Sutton Vane

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Sutton Vane (9 November 1888 – 15 June 1963) was a British playwright best known work for Outward Bound (1923), which was filmed twice and was still being performed eight decades after its premiere.

Career as actor[edit]

Born Vane Sutton-Vane in England in 1888, he was the son of an author and playwright of the same name (the two were sometimes confused in the public mind at the outset of the younger Sutton Vane's career; Sutton Vane Sr. was responsible for such plays as The Cotton King and The Span of Life, which were filmed in the teens). He started out professionally as an actor, and might have made his mark in that field if not for the outbreak of the First World War. He joined the British army in 1914, at age 26, and served until he was invalided out due to shell-shock. Vane was haunted by guilt over this event, and once he sufficiently recovered, he returned to the combat area as a civilian, appearing for the entertainment of troops near the front lines during the later phase of the war — he made a particular impression in performances of Bayard Veiller's 1916 hit The Thirteenth Chair, which he did on many stages with artillery bursting well within earshot. None of this would have been terribly important, but for the seriousness which the experience—of living on what felt like the edge of eternity—imparted to the young actor.

Playwright[edit]

After the Armistice, Vane turned to writing plays, and authored two conventional works that caused little stir. Then came Outward Bound, which was so unusual in its subject matter as a fantasy-drama that no producer would go near it. Instead, Vane produced it himself, renting a theatre in London, painting his own backdrops, building his own sets, and bringing together a company of actors, all for a reported total of $600. Outward Bound is about a small, motley group of eight passengers who meet in the lounge of an ocean liner at sea and realize that they have no idea why they are there, or where they are bound. Each of them eventually discovers that they are dead, and that they're about to face judgment from an Examiner about whether they are to go to Heaven or Hell. In post-World War I England, with its reflective, pacifist mood—many hundreds of thousands of families were still mourning the loss of loved ones, and the nation collectively mourned the decimation of a generation of students, artists, writers, and musicians—the play struck a responsive chord and was an immediate success. Outward Bound was moved to a large theatre in London and became the biggest hit of the 1923 season.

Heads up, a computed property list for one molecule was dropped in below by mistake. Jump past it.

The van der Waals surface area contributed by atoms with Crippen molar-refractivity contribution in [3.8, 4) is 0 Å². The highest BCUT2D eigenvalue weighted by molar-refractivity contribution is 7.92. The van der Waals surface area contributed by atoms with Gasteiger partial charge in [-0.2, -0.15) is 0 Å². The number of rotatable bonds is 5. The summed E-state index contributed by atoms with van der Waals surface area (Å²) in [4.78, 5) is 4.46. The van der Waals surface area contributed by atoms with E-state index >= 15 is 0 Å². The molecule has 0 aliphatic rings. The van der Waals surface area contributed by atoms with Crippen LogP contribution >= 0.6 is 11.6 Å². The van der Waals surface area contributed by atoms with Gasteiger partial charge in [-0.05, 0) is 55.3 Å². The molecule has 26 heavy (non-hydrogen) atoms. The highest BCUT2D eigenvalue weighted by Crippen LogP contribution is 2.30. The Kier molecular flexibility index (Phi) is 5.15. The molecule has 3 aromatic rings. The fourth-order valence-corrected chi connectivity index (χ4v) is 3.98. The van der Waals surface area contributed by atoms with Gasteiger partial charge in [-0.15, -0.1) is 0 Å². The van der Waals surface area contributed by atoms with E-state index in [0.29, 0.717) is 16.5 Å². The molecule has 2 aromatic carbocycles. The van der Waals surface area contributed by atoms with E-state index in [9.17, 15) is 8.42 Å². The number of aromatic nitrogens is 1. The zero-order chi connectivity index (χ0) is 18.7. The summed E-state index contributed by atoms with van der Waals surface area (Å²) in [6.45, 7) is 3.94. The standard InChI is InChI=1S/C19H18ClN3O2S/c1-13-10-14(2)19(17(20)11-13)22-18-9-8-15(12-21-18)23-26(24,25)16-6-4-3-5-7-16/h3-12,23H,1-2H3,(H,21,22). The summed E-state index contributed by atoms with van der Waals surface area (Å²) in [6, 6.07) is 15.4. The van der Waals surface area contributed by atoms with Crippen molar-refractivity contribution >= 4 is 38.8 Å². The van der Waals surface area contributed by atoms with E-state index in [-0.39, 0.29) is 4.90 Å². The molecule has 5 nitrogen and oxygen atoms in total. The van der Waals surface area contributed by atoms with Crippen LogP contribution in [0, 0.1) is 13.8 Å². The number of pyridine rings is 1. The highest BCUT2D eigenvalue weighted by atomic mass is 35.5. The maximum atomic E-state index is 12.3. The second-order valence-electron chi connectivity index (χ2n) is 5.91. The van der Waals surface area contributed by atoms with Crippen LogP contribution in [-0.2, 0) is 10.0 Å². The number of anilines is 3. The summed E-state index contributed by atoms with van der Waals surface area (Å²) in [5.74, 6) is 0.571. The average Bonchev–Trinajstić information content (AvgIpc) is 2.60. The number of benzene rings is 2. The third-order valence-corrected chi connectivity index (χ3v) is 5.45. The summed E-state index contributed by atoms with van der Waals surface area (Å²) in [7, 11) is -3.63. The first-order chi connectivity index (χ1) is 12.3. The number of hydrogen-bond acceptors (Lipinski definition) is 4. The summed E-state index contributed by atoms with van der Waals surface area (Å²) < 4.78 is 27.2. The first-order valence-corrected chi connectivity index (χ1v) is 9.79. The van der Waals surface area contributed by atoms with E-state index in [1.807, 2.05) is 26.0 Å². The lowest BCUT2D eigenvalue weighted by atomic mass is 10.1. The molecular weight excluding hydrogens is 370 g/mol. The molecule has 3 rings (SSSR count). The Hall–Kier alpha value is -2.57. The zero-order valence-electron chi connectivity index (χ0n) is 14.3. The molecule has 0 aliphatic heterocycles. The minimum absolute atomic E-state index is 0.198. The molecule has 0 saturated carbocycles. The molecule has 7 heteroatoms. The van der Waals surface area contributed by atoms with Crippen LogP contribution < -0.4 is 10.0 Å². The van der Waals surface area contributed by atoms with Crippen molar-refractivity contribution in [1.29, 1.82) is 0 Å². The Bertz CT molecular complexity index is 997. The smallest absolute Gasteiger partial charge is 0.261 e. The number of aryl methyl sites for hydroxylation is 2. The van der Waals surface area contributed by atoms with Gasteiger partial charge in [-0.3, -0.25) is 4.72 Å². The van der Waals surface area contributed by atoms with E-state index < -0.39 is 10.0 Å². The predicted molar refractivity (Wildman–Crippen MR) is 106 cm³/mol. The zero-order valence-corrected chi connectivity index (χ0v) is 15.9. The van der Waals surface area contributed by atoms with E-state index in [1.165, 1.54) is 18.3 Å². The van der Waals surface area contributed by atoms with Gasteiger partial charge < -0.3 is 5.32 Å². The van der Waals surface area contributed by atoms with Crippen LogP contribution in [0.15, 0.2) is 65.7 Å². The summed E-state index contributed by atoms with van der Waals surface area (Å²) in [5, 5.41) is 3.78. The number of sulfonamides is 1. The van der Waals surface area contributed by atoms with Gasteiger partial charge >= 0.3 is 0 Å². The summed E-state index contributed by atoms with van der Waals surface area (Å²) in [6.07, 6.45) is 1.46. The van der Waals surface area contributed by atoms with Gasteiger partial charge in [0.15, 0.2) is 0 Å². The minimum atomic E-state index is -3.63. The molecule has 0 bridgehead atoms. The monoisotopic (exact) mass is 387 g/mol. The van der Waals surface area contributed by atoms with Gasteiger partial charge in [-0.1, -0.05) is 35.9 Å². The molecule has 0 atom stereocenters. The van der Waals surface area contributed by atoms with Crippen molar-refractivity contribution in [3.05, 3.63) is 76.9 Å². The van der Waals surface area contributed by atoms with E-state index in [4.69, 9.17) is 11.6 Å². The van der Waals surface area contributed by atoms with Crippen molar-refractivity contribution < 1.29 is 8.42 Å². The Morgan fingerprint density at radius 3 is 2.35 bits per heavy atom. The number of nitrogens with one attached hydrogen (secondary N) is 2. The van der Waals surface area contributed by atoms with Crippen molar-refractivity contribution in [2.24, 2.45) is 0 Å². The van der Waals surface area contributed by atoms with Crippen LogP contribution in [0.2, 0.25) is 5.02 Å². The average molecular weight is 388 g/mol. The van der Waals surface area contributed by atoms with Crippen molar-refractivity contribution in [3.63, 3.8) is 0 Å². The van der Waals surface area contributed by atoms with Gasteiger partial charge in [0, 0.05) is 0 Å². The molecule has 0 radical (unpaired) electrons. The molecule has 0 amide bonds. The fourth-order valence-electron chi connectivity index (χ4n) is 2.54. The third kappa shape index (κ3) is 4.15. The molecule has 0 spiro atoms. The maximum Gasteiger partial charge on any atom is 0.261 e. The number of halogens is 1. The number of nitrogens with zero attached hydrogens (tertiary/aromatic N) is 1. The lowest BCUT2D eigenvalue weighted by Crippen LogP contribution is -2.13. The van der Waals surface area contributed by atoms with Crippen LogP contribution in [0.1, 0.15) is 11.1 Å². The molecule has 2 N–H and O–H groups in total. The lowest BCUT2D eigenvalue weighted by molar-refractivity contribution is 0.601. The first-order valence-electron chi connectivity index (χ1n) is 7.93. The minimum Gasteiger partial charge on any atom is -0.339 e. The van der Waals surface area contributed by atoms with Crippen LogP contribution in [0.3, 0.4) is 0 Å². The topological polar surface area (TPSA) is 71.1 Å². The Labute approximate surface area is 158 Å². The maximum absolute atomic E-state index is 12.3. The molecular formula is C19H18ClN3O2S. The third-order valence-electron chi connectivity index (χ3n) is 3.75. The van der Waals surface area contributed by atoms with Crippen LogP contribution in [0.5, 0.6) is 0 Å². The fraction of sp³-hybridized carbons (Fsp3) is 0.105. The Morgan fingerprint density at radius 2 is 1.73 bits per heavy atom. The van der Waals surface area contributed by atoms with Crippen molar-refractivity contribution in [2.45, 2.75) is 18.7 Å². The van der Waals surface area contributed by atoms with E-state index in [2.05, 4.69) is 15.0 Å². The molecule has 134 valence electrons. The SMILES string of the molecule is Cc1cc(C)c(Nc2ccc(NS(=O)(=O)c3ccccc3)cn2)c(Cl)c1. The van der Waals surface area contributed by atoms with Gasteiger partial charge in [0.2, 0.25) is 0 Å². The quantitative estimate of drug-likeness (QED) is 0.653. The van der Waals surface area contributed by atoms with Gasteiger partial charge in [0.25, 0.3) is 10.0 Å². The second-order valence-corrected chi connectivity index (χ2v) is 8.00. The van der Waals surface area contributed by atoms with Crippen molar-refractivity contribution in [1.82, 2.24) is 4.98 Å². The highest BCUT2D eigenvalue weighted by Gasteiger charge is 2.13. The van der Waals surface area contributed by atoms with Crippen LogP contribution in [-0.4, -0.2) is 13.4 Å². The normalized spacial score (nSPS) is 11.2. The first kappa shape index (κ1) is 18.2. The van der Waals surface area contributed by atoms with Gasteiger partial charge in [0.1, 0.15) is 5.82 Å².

The play came to Broadway in 1924, where it was a similarly huge success in a production starring Alfred Lunt, Leslie Howard, Margalo Gillmore, Beryl Mercer, and Dudley Digges (as the Examiner). Critics were taken with the play's mix of serious drama and fantasy, interspersed with moments of comedy, and it seemed to hold audiences spellbound—at the time, America was nursing its own psychic wounds coming out of the First World War, and the play seemed to allow a surprisingly wide swathe of people to address issues in their lives. Outward Bound was the kind of work that, once seen, provoked endless discussion and arguments about its meaning, all of which translated into irresistible word-of-mouth for the production for many months after the rave reviews.

The play was revived in London during 1928, and made into a 1930 film in Hollywood by Warner Bros. under director Robert Milton, with Howard playing Lunt's stage role this time instead of the one he created onstage, Mercer and Digges repeating their Broadway roles, and Douglas Fairbanks, Jr., Helen Chandler — who would appear in the 1938 Broadway revival — Montagu Love, and Alison Skipworth in the cast; the movie set Leslie Howard on the path to screen stardom. Outward Bound was the most popular play of its kind, in an era filled with philosophical fantasy works for the stage and screen, including Death Takes a Holiday (which was filmed in 1934, and subsequently remade as Meet Joe Black); and The Scoundrel; in the years preceding the Great Depression, the play seemed to define the zeitgeist of the period, and it endured in popularity right up through the advent of World War II. Warner Bros. made a partly successful attempt at updating the play to the Second World War in the form of Between Two Worlds (1944), directed by Edward A. Blatt and starring John Garfield, Eleanor Parker, and Sydney Greenstreet (as the Examiner).

None of Vane's other works, including Time Gentlemen, Please!, Marine Parade, Falling Leaves, Overture, and Man Overboard, ever found the popularity of Outward Bound. This play remained popular with college theatre groups into the 1960s, well past Vane's death in Hastings in 1963 at age 75, and thanks to television showings of Between Two Worlds, it remained out there in some form before the general public. Outward Bound also served as the unofficial inspiration for the made-for-TV movie Haunts of the Very Rich (1972), directed by Paul Wendkos, and it was still being revived by professional regional theatre companies throughout the 1990s and into the 21st century.

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